Yet another bank is at the table looking for help from Uncle Sam: CitiGroup. It’s heartbreaking and angering.
As I was watching this segment of the CBS Evening News last night (something that puts me in league with septuagenarians, I know), I started thinking about the deregulation of the banking system. It’s not something I think much about, by the way, but deregulation has been blamed for part of the economic crisis.
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My particular thought on this issue isn’t about deregulation so much as it is about oversight. I repeatedly hear the adjective “giant” used to modify these struggling firms: “banking giant,” “insurance giant,” “investment giant,” etc. These companies didn’t just get “giant” on their own. They got “giant” by buying up or merging not-so-much-smaller competitors. The key is that each merger or acquisition came with government approval.
I believe the focus of previous governmental reviews has been on one main issue: anti-trust; the idea that mega-mergers might create a monopoly, or near-monopoly, in certain markets. Usually, the anti-trust issue is skirted by forcing one or both of the firms to divest certain divisions, subsidiaries, or a percentage of branch offices.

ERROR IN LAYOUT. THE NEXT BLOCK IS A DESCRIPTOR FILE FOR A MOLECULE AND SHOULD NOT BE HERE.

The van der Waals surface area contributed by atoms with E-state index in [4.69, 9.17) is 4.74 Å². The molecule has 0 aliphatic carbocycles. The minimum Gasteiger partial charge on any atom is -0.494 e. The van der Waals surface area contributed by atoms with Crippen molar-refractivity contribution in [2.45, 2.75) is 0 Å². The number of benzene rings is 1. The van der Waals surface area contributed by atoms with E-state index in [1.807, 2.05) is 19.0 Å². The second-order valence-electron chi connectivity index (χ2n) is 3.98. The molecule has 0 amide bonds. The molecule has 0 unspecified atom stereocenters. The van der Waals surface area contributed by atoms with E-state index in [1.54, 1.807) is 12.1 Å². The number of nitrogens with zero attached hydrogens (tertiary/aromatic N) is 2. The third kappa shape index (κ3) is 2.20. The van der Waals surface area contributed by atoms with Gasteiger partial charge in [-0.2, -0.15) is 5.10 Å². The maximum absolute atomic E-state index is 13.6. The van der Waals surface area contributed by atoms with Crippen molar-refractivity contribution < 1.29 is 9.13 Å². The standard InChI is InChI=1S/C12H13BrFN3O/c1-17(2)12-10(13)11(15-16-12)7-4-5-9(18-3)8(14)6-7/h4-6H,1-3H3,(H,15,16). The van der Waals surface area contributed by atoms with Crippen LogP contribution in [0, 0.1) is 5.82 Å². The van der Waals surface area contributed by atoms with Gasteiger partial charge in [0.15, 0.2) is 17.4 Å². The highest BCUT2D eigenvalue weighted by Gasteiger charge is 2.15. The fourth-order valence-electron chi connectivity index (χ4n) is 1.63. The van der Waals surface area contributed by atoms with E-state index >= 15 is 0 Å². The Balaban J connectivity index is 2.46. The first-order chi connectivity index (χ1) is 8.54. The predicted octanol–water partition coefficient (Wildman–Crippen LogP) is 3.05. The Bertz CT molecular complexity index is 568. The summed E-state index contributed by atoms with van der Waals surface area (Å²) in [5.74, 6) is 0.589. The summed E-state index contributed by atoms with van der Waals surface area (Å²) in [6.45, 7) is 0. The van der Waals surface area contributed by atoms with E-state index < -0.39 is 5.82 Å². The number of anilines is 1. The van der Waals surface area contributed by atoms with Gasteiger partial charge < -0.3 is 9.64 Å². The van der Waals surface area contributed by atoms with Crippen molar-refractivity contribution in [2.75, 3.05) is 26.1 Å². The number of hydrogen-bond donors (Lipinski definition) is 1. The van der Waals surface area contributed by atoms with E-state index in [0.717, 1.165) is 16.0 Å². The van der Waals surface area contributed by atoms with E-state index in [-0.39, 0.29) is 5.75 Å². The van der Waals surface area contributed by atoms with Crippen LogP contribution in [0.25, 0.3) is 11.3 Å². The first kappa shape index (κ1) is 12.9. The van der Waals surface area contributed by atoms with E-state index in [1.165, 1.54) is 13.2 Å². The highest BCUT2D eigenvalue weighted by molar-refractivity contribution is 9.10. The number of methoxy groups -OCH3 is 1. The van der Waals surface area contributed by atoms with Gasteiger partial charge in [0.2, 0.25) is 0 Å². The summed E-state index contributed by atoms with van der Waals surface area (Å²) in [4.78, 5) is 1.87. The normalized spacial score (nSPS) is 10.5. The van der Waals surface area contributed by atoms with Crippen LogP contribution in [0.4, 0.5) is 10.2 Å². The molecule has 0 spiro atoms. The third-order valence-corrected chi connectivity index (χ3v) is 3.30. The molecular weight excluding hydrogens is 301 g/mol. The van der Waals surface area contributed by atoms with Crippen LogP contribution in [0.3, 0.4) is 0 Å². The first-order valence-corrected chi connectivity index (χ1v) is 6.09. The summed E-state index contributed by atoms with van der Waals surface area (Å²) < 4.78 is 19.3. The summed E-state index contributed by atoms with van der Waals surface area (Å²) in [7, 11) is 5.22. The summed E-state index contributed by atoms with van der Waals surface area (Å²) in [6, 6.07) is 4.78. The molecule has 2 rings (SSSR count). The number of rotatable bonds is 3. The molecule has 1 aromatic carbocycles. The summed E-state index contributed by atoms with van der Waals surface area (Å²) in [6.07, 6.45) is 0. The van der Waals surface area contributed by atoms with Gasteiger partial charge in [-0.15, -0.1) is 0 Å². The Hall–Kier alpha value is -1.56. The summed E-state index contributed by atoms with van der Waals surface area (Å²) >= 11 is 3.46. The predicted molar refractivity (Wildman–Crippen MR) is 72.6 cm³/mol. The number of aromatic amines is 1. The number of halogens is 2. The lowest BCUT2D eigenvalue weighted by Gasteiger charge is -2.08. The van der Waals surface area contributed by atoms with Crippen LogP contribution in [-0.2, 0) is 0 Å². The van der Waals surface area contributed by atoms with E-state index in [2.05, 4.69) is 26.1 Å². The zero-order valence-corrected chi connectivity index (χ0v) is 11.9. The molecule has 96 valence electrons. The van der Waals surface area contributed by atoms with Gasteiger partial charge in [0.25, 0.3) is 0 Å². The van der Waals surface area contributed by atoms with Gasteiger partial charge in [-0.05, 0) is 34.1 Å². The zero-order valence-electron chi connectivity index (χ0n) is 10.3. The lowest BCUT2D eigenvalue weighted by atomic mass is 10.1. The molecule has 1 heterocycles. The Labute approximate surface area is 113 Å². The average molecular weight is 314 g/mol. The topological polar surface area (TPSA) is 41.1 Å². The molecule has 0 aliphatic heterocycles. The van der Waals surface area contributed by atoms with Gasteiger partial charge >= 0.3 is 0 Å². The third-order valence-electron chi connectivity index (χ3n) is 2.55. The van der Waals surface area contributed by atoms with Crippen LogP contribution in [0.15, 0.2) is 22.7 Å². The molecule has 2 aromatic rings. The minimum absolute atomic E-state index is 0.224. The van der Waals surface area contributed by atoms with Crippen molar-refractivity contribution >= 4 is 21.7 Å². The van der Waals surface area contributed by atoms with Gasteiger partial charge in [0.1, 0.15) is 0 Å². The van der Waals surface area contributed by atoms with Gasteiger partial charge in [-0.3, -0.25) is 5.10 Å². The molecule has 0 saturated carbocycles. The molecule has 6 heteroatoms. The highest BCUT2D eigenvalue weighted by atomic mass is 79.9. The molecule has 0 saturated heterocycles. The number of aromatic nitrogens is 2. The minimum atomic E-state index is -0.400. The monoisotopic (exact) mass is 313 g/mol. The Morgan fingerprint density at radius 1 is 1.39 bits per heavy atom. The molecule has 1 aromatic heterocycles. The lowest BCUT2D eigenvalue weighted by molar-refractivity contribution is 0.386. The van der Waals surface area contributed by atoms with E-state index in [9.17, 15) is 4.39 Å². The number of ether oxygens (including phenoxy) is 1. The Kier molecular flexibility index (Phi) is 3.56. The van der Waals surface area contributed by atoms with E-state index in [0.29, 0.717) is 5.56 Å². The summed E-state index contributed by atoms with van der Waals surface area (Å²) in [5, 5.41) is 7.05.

That doesn’t address the overall issue of allowing companies to grow so large that their collapse could cripple the economy. That’s where we stand now, and we, the taxpayers, are being asked to rescue these companies.
Of course, this is America, and free-market capitalism reigns. I take no issue with that, but it has been proven over and over that laissez-faire policies only invite greed, abuse, and misuse.
My hope is that the lesson learned by regulators is this: that by allowing companies to grow and grow with only minor concessions of market share can lead us to near disaster, as we are now. Although I’m not advocating breaking up these companies, I believe there should be some kind of operating policy within the regulatory agencies that will insist upon closer scrutiny of mergers and acquisitons for reasons beyond anti-trust issues. I hope that the lesson learned is one of objectivity and sound decision. One can only hope.